Dravidian Writing in Central Asia


Dr. Clyde A. Winters, Ph.D.

There is really no secret or mystery surrounding the writing on the seal/tablet found at Anau. The writing has analogy to the Harappan writing used by the Dravidian settlers of the Indus Valley.

There were Proto-Dravidian/Harappan colonies in Central Asia, established in Eastern Bactria. The Harappans had trade relations with the Namazga V site. Masson has proposed that the Altyn-Depe people spoke Proto-Dravidian.

Moreover, the Proto-Dravidian of the Harappan civilization controlled the trade of Central Asia. The major Harappan colony in this area was Shortughai, situated at the confluence of the Amou Darya and the Kokcha River. Shortughai flourished between 2500 and 1800 B.C.

Today we also find Brahui, a Dravidian language spoken in this part of Central Asia and Russia. Given the presence of numerous Dravidians in the part of Asia, and the documented presence of Indus Valley colonies in this part of Central Asia suggest that the Anau tablet was probably written in the Indus Valley/Harappan writing in an aspect of the Dravidian language closely related to Tamil.

Back in the 1980's I deciphered the Indus Valley writing. You can find my dictionary of the Harrappan signs in : Clyde Winters (1994c) Ancient Dravidian: An introductory grammar of Harappan with Vocabularies , Journal Tamil Studies, No.41, 1-21; and Clyde Winters (1995a) Ancient Dravidian:The Harappan signs, Journal Tamil Studies, No. 42, 1-23.

I will use the Dravidian language to read the Harappan signs on the Anau tablet, to test this hypothesis.The Indus Valley writing is read from right to left, top to bottom. Below is a decipherment of the Anau tablet.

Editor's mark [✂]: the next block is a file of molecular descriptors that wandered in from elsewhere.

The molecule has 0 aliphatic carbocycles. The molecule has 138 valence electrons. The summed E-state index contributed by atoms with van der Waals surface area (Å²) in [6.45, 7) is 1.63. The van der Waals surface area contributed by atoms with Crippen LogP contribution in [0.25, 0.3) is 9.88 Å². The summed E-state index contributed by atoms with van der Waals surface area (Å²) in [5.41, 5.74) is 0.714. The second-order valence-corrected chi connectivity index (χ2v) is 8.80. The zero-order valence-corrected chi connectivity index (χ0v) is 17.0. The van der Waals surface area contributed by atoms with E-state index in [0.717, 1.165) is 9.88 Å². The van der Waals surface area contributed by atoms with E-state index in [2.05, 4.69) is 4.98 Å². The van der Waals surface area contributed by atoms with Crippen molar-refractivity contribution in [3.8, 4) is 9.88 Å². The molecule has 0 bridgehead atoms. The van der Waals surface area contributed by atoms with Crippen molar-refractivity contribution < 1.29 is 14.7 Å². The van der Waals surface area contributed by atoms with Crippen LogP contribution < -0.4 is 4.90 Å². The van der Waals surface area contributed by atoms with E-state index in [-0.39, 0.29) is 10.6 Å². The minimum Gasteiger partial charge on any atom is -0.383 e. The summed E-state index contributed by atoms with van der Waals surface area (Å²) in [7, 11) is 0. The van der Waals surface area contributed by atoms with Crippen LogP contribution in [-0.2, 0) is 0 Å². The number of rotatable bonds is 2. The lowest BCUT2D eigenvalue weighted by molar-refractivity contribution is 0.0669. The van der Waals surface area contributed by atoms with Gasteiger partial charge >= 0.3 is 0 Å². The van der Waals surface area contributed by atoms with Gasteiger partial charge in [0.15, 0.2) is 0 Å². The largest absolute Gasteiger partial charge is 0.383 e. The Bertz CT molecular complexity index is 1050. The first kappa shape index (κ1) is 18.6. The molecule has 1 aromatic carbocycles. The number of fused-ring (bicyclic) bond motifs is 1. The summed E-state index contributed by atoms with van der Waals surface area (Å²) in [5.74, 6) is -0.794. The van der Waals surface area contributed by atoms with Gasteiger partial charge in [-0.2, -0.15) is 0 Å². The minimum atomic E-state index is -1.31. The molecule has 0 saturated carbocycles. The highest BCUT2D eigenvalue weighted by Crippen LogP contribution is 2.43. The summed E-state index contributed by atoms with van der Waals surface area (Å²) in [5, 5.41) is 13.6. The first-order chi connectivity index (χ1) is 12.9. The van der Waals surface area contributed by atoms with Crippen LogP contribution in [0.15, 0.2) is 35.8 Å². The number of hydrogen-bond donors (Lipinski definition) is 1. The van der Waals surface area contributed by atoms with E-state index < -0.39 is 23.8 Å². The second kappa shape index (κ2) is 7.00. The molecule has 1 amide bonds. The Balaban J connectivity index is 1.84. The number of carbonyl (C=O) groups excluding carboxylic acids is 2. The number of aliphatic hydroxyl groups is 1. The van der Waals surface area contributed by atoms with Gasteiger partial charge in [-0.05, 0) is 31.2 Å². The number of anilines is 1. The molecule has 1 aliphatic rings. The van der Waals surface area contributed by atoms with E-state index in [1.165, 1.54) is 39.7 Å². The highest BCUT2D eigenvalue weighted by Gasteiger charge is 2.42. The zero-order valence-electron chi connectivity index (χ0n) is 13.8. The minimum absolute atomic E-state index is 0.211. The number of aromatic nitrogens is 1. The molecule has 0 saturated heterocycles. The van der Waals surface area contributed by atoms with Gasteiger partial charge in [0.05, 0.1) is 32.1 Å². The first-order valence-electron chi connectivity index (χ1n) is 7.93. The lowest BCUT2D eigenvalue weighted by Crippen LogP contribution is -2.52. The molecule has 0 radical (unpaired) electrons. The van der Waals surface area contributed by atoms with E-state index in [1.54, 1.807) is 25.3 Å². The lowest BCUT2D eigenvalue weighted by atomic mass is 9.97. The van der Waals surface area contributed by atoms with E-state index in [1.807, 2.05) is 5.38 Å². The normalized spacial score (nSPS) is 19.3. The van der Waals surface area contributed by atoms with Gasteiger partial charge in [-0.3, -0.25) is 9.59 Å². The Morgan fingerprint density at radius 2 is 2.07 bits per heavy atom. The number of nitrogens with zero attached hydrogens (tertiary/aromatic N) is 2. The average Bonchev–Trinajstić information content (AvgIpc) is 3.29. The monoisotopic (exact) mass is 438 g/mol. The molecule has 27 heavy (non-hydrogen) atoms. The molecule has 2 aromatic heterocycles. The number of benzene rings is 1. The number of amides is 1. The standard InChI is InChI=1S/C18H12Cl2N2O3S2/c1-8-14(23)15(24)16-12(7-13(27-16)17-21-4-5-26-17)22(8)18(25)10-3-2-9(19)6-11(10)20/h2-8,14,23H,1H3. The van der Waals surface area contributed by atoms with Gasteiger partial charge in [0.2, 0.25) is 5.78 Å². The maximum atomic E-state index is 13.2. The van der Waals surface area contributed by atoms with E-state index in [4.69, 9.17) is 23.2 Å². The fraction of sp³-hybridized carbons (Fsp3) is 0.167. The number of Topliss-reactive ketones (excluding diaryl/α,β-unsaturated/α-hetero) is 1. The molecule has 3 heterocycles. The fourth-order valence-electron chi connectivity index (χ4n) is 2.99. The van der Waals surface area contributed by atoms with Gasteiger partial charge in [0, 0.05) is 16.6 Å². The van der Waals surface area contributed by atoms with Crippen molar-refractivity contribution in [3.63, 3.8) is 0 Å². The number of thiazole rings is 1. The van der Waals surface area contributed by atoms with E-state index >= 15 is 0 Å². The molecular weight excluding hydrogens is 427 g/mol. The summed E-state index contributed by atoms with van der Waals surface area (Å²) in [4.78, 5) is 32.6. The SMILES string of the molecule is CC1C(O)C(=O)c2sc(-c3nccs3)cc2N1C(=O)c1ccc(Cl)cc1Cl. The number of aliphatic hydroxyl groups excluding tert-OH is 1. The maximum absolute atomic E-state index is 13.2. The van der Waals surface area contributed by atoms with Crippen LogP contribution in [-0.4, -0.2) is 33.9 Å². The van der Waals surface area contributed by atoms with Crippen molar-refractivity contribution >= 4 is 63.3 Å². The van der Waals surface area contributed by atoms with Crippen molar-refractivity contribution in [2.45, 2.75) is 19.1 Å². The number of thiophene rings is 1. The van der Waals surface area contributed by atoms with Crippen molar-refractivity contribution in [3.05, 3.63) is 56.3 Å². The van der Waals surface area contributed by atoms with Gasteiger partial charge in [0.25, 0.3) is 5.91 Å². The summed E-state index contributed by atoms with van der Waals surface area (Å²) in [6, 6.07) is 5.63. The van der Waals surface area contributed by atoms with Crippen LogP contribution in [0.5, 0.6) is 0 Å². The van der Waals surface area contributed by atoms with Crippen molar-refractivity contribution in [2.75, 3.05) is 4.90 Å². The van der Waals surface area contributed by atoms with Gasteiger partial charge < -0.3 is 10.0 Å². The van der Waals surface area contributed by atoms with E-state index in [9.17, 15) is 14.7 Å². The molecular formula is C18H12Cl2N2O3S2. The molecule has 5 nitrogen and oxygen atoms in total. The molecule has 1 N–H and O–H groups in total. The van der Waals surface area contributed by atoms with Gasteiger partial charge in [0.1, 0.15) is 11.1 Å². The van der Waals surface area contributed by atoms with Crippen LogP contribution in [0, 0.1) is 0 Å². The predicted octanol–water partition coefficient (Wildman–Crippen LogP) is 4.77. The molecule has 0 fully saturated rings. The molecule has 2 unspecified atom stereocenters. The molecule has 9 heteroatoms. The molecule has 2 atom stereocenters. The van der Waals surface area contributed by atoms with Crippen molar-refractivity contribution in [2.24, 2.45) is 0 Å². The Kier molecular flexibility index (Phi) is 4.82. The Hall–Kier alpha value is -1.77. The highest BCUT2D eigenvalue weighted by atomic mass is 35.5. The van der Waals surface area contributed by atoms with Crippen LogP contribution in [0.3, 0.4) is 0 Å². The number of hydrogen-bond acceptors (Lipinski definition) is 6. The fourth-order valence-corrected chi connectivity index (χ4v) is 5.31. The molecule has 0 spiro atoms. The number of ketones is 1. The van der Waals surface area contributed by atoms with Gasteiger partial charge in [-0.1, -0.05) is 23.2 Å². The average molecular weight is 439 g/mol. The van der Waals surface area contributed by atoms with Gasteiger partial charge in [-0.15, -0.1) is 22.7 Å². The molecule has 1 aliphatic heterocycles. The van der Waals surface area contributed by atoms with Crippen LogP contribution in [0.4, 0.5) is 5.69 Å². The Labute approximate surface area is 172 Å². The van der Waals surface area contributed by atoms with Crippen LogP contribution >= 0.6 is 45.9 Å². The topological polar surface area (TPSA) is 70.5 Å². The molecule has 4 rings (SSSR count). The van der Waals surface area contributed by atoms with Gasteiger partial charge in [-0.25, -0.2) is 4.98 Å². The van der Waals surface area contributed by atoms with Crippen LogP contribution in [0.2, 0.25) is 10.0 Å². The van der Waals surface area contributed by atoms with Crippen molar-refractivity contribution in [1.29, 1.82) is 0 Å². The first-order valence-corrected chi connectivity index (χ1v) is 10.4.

Papa ka tutu I

Papa: distribute God's mercy

Ka: balance, to preserve, shelter, watch, guard; protector

Tutu: abundant virtue; abundant purity; purity and immaculateness

I: thou, you; permit it; to let; give (it).


(1) Distribute God's Mercy (and )(2) protection [to your servant], (3-4) Purity and immaculateness give (it) [also].


Winters,Clyde Ahmad, "Are Dravidians of African Origin", P.Second ISAS,1980,( Hong Kong:Asian Research Service,

1981b) pages 789- 807.

Winters,Clyde Ahmad, "The Harappan script Deciphered:Proto- Dravidian Writing of the Indus Valley", P Third ISAS, 1981,(Hong Kong:Asian Research Service, 1982b) pages 925-936.

Winters,Clyde Ahmad, "The Indus Valley Writing is Proto- Dravidian",Journal of Tamil Studies , no 25 (June 1984a), pp.50-64.

Winters,Clyde Ahmad, "Further Notes on Japanese and Tamil" ,International Journal of Dravidian Linguistics 13, no2, (June 1984c) pages 347-353.

Winters, Clyde Ahmad, "The Inspiration of the Harappan Talismanic Seals", Tamil Civilization 2, no1 (March 1984d), pages 1-8.

Winters, Clyde Ahmad, "The Harappan Writing of the Copper Tablets", Journal of Indian History LXll, nos.1-3 (1984), pages 1-5.

Winters, Clyde Ahmad, "The Proto-Culture of the Dravidians ,Manding and Sumerians", Tamil Civilization 3, no1 (March 1985a) ,pages 1-9.

Winters, Clyde Ahmad, "The Indus Valley Writing and related Scripts of the 3rd Millennium BC", India Past and Present 2,no1 ( 1985b), pages 13-19.

Winters,Clyde Ahmad Winters ,"The Dravidian Origin of the Mountain and Water Toponyms in central Asia", Journal of Central Asia 9, no2 (1986d), pages 144-148.

Winters,Clyde Ahmad, "The Dravidian and Manding Substratum in Tokharian",- Central Asiatic Journal 32, nos1-2,(1988)pages 131-141.

Winters,Clyde Ahmad,"Tamil,Sumerian and Manding and the Genetic Model",International Journal of Dravidian Linguistics, 18,(1989) no.l.

Winters, Clyde Ahmad, "The Dravido Harappan Colonization of Central Asia", Central Asiatic Journal 34, no1-2 (1990),pages 120-144.

_________.(1994c). Ancient Dravidian: An introductory grammar of Harappan with Vocabularies , Journal Tamil Studies, No.41, 1-21.

_________.(1995a). Ancient Dravidian:The Harappan signs, Journal Tamil Studies, No.42, 1-23.

__________.(1995b). Ancient Dravidian: Harappan Grammar/Dictionary, Journal Tamil Studies, No.43-44, 59-130.